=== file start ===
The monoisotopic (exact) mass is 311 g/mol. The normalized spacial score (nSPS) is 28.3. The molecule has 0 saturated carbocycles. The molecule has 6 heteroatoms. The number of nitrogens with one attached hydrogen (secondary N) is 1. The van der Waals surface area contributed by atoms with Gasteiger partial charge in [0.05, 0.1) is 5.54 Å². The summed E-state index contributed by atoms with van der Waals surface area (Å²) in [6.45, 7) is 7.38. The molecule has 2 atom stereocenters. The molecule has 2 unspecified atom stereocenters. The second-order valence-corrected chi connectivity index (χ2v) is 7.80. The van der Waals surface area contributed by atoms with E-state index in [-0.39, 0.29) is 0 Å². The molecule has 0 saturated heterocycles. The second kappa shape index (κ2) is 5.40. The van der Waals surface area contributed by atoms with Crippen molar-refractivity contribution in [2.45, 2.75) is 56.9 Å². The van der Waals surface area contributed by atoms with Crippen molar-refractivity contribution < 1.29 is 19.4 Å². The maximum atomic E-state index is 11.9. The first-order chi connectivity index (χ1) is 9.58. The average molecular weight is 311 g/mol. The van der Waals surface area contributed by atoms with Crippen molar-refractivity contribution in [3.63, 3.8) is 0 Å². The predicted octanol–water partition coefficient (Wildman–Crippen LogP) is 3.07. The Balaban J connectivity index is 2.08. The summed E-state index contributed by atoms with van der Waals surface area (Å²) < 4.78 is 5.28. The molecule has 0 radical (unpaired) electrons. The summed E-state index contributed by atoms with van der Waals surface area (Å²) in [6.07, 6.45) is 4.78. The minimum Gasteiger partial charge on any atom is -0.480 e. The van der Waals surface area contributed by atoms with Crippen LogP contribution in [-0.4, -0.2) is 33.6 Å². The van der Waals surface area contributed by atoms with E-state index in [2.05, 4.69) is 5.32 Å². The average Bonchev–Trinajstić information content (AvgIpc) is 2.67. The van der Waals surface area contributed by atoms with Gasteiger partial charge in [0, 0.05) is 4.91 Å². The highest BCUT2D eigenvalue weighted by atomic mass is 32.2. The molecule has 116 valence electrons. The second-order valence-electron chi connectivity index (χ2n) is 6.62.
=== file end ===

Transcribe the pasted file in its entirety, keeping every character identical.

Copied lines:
The monoisotopic (exact) mass is 311 g/mol. The normalized spacial score (nSPS) is 28.3. The molecule has 0 saturated carbocycles. The molecule has 6 heteroatoms. The number of nitrogens with one attached hydrogen (secondary N) is 1. The van der Waals surface area contributed by atoms with Gasteiger partial charge in [0.05, 0.1) is 5.54 Å². The summed E-state index contributed by atoms with van der Waals surface area (Å²) in [6.45, 7) is 7.38. The molecule has 2 atom stereocenters. The molecule has 2 unspecified atom stereocenters. The second-order valence-corrected chi connectivity index (χ2v) is 7.80. The van der Waals surface area contributed by atoms with E-state index in [-0.39, 0.29) is 0 Å². The molecule has 0 saturated heterocycles. The second kappa shape index (κ2) is 5.40. The van der Waals surface area contributed by atoms with Crippen molar-refractivity contribution in [2.45, 2.75) is 56.9 Å². The van der Waals surface area contributed by atoms with Crippen molar-refractivity contribution < 1.29 is 19.4 Å². The maximum atomic E-state index is 11.9. The first-order chi connectivity index (χ1) is 9.58. The average molecular weight is 311 g/mol. The van der Waals surface area contributed by atoms with Crippen molar-refractivity contribution in [3.63, 3.8) is 0 Å². The predicted octanol–water partition coefficient (Wildman–Crippen LogP) is 3.07. The Balaban J connectivity index is 2.08. The summed E-state index contributed by atoms with van der Waals surface area (Å²) < 4.78 is 5.28. The molecule has 0 radical (unpaired) electrons. The summed E-state index contributed by atoms with van der Waals surface area (Å²) in [6.07, 6.45) is 4.78. The minimum Gasteiger partial charge on any atom is -0.480 e. The van der Waals surface area contributed by atoms with Crippen LogP contribution in [-0.4, -0.2) is 33.6 Å². The van der Waals surface area contributed by atoms with E-state index in [2.05, 4.69) is 5.32 Å². The average Bonchev–Trinajstić information content (AvgIpc) is 2.67. The van der Waals surface area contributed by atoms with Gasteiger partial charge in [0, 0.05) is 4.91 Å². The highest BCUT2D eigenvalue weighted by atomic mass is 32.2. The molecule has 116 valence electrons. The second-order valence-electron chi connectivity index (χ2n) is 6.62.